Wells Fargo’s New Leader Leaves Analysts Unsatisfied in Debut

  • Frustrations flare on conference call amid queries on scandal
  • ‘We’re not in a position to discuss those topics today’

Tim Sloan.

Photographer: Richard Drew/AP Photo

Tim Sloan had a rocky Wall Street debut as Wells Fargo & Co.’s chief executive officer, announcing a drop in profit and frustrating analysts hungry for information on the consumer banking scandal that prompted his appointment.

The scene on Friday, as the San Francisco-based bank posted third-quarter results, left the company’s stock among the worst performers in the KBW Bank Index of 24 big U.S. firms. It was another sign investors may share concerns expressed in recent weeks by lawmakers, who’ve questioned how employees could open legions of accounts without customers’ permission over half a decade and whether managers are being held accountable.

“Our board is conducting an independent investigation into our retail-banking sales practices and related matters, and we’re not in a position to discuss those topics today,” Sloan, 56, said just before taking questions on a conference call to discuss earnings. Several analysts unsuccessfully pressed for specifics about the scandal anyway.

Sloan took the helm at the bank Wednesday, replacing John Stumpf who resigned to help quell a five-week public furor over the bank’s $185 million settlement of government allegations that employees may have opened millions of unauthorized customer accounts over half a decade. The revelations tarnished the lender’s reputation and upended a successful focus on cross-selling -- the practice of pitching additional products to legions of customers.

Analysts’ Frustrations

On the call, which lasted more than an hour-and-a-half, Sloan deflected questions about whether the bank’s board considered appointing an outsider as CEO and how the scandal may shape his approach to the role. He deferred most queries about sales abuses, saying that he wanted “to be very respectful” of the board’s continuing investigation. Sloan said he wasn’t sure if the findings would be made public.

The board has always intended to disclose conclusions of the review, which may yet take months to complete, a person with knowledge of the plan said hours later, asking not to be identified because the process is confidential.

Analysts, meantime, rattled off the questions they want answered.

“We can’t really ask about the internal investigation, there’s no time frame, we can’t ask who knew what and when,” Mike Mayo, an analyst at CLSA Ltd., complained to Sloan about an hour into the call. “We can’t ask why it took so long to stop the problems. This is the first time we’ve had to ask questions.”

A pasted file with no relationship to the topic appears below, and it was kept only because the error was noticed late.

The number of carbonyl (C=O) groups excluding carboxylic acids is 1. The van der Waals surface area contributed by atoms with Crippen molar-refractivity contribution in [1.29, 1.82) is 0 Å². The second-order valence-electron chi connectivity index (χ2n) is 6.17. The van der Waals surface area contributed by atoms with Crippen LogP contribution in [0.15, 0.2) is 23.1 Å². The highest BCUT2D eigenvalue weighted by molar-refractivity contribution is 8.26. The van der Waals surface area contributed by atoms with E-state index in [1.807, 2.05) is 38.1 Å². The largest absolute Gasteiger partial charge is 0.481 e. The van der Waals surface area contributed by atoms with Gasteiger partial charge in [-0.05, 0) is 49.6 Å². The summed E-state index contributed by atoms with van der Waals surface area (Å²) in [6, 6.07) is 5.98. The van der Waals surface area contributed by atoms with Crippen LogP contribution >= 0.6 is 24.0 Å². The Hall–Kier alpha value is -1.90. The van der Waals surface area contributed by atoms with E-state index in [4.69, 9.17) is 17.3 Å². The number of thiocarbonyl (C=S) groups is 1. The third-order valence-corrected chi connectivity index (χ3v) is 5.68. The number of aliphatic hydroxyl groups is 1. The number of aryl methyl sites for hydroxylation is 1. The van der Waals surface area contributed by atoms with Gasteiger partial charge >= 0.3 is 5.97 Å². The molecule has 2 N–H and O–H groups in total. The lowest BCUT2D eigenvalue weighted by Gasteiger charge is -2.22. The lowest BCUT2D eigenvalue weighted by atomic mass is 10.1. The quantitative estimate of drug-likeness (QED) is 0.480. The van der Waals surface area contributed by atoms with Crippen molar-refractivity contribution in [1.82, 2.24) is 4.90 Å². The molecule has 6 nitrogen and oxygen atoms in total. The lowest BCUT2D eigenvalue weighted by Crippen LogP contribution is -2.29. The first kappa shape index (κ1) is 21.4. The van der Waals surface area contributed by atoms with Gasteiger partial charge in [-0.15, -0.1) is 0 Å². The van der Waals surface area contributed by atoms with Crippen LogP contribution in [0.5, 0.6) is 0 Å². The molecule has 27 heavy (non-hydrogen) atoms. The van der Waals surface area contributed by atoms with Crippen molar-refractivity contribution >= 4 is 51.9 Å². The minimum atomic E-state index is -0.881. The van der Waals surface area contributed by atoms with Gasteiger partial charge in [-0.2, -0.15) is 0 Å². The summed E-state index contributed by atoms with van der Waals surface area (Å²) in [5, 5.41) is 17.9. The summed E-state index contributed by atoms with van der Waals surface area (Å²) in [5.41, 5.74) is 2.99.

Mayo said it was “a little frustrating” that the bank didn’t know whether affected customers are sticking with the lender.

Investor Questions

“Investors wanted to know a couple of things primarily,” Brennan Hawken, a UBS Group AG analyst, said in an interview after the call. “How much is this going to cost us in expenses? And what is this going to mean for revenue? And they gave very little on either.”

Still, tempers were higher when Stumpf appeared last month at two hearings on Capitol Hill, stumbling over questions about when senior management became aware of the scandal and why the practice wasn’t stopped earlier. Senator Elizabeth Warren, a Massachusetts Democrat, accused him at the first session of “gutless leadership” for blaming low-wage employees and urged him to quit. A week later Representative Gregory Meeks, a New York Democrat, described the bank as a “criminal enterprise.”

Wells Fargo said it’s starting to see additional financial fallout from the scandal. Customers opened about 30 percent fewer consumer checking accounts in September compared with August, according to a slide presentation Friday. Credit-card applications dropped by a similar amount, while visits with branch bankers declined 14 percent, the bank said.

Earlier Friday, the lender reported that third-quarter profit fell 2.6 percent to $5.64 billion from a year earlier. Per-share profit of $1.05 beat analysts’ estimates by four cents, mainly on the strength of lower loss-loan provisions and an increase in mortgage revenue and originations.

Wells Fargo’s stock fell 1 percent Friday before paring losses to 0.1 percent in New York. That was the third-worst performance in the KBW Bank Index, which rose 0.5 percent. The company’s 18 percent decline this year is the biggest drop in the index.

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